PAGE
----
All three projects, two of which are in Brooklyn, will be led by minority and women-owned businesses enterprise (MWBE) development teams.
The Department of Housing Preservation and Development (HPD) and Housing Development Corporation (HDC) also funded the developments without using direct city capital dollars.
“A new reality requires a fresh approach, which is why we’re deploying new financing methods that will deliver stability for countless families in an extremely uncertain time,” said HPD Commissioner Louise Carroll. “Despite the funding challenges that have arisen due to the COVID-19 pandemic, we will continue to champion the people of this city by providing affordable housing for those who need it most.”
The first development, at 1921 Atlantic Avenue in Bedford-Stuyvesant, is a joint venture by the developers Thorobird and Dabar Development. The 236-unit affordable development will serve low-income and formerly homeless New Yokers.
The project includes a grocery store and community facility space that will promote entrepreneurship, housing assistance, health care and the arts to the community.
Both developers were selected through HPD’s Building Opportunity Initiative, which empowers MWBE firms to lead the development of 100 percent affordable housing on city-owned sites.
Another site, located at 461 Alabama Avenue in Brownsville, will be led by CB Emmanuel Realty and the nonprofit group Services for Underserved (SUS). The project will transform a 10,000-square-foot lot into a 71-unit supportive housing development.
SUS will provide on-site services for the formerly homeless residents. The building will also contain a recreation room, landscaped courtyard and shared rooftop space. CB Emmanuel Realty was also chosen by the Building Opportunity Initiative.
A third project, Victory Commons in the Bronx, will include 95 units of affordable housing.
“These latest developments will help to build more affordable and inclusive communities, cultivate valuable partnerships with minority and women-owned businesses, and foster economic growth through job creation,” said HDC President Eric Enderlin.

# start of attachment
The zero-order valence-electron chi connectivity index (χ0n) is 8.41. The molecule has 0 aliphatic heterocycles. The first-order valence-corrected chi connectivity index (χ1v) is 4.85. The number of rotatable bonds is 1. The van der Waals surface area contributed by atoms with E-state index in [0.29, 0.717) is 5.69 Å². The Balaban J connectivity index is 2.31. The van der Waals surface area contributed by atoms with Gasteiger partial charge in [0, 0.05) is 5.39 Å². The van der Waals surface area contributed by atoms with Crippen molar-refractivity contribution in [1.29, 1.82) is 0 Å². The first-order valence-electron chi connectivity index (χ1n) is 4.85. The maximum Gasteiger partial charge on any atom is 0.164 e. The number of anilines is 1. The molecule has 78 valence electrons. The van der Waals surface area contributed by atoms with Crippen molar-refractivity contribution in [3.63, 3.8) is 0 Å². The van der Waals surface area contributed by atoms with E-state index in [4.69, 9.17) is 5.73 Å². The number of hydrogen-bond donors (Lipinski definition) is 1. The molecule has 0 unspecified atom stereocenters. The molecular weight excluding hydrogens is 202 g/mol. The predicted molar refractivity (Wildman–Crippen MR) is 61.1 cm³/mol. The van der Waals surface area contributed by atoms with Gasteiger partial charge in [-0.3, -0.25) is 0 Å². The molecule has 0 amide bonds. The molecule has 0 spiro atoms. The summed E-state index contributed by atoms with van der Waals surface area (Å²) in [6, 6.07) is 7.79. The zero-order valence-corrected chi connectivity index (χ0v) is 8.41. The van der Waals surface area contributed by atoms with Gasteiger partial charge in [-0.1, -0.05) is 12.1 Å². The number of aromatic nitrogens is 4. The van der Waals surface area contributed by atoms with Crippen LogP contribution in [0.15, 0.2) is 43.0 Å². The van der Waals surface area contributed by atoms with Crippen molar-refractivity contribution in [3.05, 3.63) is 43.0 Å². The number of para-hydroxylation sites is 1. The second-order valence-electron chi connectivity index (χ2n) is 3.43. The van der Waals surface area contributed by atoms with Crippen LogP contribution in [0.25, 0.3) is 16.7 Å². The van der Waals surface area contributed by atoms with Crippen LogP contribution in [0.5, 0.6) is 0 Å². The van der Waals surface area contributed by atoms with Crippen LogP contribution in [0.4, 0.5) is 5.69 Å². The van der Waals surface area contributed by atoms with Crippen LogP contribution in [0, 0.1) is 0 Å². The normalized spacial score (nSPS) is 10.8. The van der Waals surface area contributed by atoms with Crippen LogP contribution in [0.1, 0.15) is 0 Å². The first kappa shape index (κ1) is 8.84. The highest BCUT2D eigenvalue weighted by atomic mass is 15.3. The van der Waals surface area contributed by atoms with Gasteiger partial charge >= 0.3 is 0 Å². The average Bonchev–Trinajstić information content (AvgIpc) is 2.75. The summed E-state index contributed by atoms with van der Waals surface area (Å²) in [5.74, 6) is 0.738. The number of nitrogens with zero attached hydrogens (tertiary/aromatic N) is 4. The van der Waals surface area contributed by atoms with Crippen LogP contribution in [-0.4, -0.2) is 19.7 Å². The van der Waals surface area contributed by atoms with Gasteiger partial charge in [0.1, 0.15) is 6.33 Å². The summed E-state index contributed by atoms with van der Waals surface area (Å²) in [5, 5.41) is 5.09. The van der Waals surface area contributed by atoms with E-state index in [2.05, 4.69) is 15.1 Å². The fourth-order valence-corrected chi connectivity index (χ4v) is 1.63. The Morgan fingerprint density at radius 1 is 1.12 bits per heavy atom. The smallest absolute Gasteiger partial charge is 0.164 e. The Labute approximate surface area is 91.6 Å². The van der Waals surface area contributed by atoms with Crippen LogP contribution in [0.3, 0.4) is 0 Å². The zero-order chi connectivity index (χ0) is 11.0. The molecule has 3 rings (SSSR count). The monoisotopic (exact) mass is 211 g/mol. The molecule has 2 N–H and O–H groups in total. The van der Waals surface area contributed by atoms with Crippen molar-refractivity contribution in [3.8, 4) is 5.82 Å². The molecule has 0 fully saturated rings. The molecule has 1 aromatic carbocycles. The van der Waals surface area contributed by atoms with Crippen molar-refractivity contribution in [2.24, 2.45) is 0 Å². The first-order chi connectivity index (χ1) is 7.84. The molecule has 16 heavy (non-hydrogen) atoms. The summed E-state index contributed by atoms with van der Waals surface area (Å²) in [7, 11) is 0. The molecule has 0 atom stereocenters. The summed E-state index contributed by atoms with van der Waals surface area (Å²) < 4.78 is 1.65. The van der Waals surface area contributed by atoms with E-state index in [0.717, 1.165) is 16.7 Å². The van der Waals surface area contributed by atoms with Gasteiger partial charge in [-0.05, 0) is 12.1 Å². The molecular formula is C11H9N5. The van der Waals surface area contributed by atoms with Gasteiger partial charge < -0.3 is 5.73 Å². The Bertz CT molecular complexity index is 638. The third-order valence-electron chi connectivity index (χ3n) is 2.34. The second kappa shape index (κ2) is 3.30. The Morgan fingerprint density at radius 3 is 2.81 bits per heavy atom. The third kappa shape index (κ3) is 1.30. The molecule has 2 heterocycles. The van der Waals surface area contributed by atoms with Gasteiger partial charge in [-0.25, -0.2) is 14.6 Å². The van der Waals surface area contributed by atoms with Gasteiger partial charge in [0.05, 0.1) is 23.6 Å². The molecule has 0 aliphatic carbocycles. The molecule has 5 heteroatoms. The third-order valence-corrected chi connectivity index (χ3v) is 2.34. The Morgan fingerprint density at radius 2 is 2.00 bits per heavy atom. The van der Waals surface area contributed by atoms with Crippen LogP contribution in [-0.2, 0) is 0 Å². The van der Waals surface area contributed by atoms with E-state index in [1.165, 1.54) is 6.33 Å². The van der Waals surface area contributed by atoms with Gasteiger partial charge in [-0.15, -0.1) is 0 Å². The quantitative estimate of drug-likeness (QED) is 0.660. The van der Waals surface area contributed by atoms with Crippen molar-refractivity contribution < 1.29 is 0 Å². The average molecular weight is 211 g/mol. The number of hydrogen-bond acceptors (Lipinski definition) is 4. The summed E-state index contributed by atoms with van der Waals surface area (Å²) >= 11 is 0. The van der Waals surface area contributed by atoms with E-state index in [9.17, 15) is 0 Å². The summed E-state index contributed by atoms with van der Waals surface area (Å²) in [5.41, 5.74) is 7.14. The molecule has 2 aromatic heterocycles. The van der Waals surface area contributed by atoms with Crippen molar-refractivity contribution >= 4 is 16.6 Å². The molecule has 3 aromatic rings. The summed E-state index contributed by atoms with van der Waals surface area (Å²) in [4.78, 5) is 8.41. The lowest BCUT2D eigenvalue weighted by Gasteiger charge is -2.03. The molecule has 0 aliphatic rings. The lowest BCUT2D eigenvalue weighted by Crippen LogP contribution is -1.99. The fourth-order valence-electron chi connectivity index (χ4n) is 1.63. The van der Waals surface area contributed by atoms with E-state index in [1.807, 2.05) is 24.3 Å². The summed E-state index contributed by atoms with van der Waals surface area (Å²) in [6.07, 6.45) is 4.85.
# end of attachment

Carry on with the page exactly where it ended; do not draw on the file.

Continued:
All of the projects are being financed without drawing down on the capital budget, according to the agencies. They are substituting the use of HDC subsidies and reallocating the Low-Income Housing Tax Credit.
Both HPD and HDC said they will seek to leverage federal and city resources, as well as creative partnerships. The city is also prioritizing projects that serve seniors, the homeless and the lowest-income New Yorkers.
So far, the city has built or preserved 165,000 affordable homes during the de Blasio administration, which aims to build 300,000 affordable homes by 2026.
“In spite of the tremendous difficulties we face in the wake of the COVID-19 pandemic, we must remain committed to creating and maintaining affordable housing, especially for New Yorkers who are homeless or have very low incomes,” said State Senator Brian Kavanagh, chair of the Senate Committee on Housing. “In fact, COVID-19 has made access to a safe and secure home more important than ever.”
State Senator Velmanette Montgomery, whose district includes Bed-Stuy, said in a statement that she’s pleased to welcome the project at 1921 Atlantic Avenue to her community.
“One-hundred percent affordable developments that serve low-income New Yorkers are rare,” she said, “and still desperately needed by my constituents.”
Thomas Campbell, managing member at Thorobird Companies, called the creative financing for 1921 Atlantic “a phenomenal model for our nation.”
“We are proud and looking forward to helping create affordable homes for those that need it most,” he said in a statement.